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Florida sea monster circa 1929
Posted: 02 September 2007 11:31 PM   [ Ignore ]   [ # 12 ]
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Hubby thinks I find it utterly fascinating because somewhere inside I know it’s fake and that a book of facts has this one big false story in it, like I found a blooper in an encyclopedia or something….

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Posted: 02 September 2007 11:33 PM   [ Ignore ]   [ # 13 ]
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They keep pulling coleocanths out of the ocean when they are supposed to be extinct and finding giant squids, so why not?

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Posted: 02 September 2007 11:42 PM   [ Ignore ]   [ # 14 ]
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Even if it’s fake, would like to see other pictures and articles on it and what happened to Captain Thompson once the hoax was made public, etc.

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Posted: 03 September 2007 02:50 AM   [ Ignore ]   [ # 15 ]
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It might also help to know when this sea monster was (supposedly) caught.  Just because the Wonder Book of Knowledge was from 1929 doesn’t mean that was the year the sea monster was (supposedly) caught.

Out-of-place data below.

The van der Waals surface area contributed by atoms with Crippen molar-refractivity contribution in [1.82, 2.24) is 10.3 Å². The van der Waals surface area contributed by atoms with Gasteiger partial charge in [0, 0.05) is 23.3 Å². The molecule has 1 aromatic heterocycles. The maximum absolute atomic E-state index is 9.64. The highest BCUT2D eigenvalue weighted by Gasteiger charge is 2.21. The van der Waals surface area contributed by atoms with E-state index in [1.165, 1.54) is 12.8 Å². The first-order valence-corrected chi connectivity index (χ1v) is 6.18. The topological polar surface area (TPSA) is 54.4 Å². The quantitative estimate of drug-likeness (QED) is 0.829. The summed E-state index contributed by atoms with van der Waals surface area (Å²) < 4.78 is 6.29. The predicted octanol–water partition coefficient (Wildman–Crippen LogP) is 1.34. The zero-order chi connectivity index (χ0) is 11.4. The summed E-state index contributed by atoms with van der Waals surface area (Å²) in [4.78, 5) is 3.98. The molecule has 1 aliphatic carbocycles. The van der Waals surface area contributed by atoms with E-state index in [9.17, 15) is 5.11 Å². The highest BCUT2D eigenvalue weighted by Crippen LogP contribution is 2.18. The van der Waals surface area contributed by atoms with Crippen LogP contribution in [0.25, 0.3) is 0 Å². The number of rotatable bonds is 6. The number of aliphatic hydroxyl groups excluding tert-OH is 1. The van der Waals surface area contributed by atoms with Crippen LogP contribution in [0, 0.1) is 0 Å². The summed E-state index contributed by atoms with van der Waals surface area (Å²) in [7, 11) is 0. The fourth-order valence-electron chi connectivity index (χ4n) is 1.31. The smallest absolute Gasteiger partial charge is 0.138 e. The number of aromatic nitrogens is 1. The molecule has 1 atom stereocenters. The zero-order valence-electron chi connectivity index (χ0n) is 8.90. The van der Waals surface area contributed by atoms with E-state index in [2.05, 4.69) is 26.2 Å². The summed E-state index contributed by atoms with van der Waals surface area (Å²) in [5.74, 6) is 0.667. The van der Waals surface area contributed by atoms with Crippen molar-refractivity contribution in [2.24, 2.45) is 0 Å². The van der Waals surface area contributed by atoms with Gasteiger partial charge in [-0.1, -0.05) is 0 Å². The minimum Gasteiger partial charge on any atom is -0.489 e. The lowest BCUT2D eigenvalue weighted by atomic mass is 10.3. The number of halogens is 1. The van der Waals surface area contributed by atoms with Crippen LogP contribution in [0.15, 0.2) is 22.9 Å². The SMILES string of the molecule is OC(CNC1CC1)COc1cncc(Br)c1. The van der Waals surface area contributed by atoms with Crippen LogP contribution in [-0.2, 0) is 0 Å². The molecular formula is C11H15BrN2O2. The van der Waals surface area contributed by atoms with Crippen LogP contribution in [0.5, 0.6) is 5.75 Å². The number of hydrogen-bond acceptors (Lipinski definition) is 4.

I also wouldn’t doubt that inaccurate information was published back then.  While it might have been believed and printed in all honesty at the time there’s not much way to know whether it was later reported false.  For all we know the 1930 version of the Wonder Book might have printed a retraction declaring that the sea monster was a hoax (or what it really was).

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Posted: 03 September 2007 07:24 AM   [ Ignore ]   [ # 16 ]
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Speaking as a former harbourmaster, checking up on private non-commercial boat registries from 1929 or earlier could be quite a difficult process.  First, we don’t know who the boat is registered to (if it even existed).  Just because the man on it was called “Captain” doesn’t mean that he’s on the paperwork.  Secondly, we don’t know where it was registered, not even a country.  Third, such records from that long ago are likely to have suffered from the ravages of time.  And finally, even if the records are still around, chances are that they’ll be stuck in some book in the back of some records room rather than being in any sort of place or format easy to get to.  And finally, I can pretty much guarantee you that “Samoa” will have been a popular name for private vessels; I would expect there to be dozens of them, at least.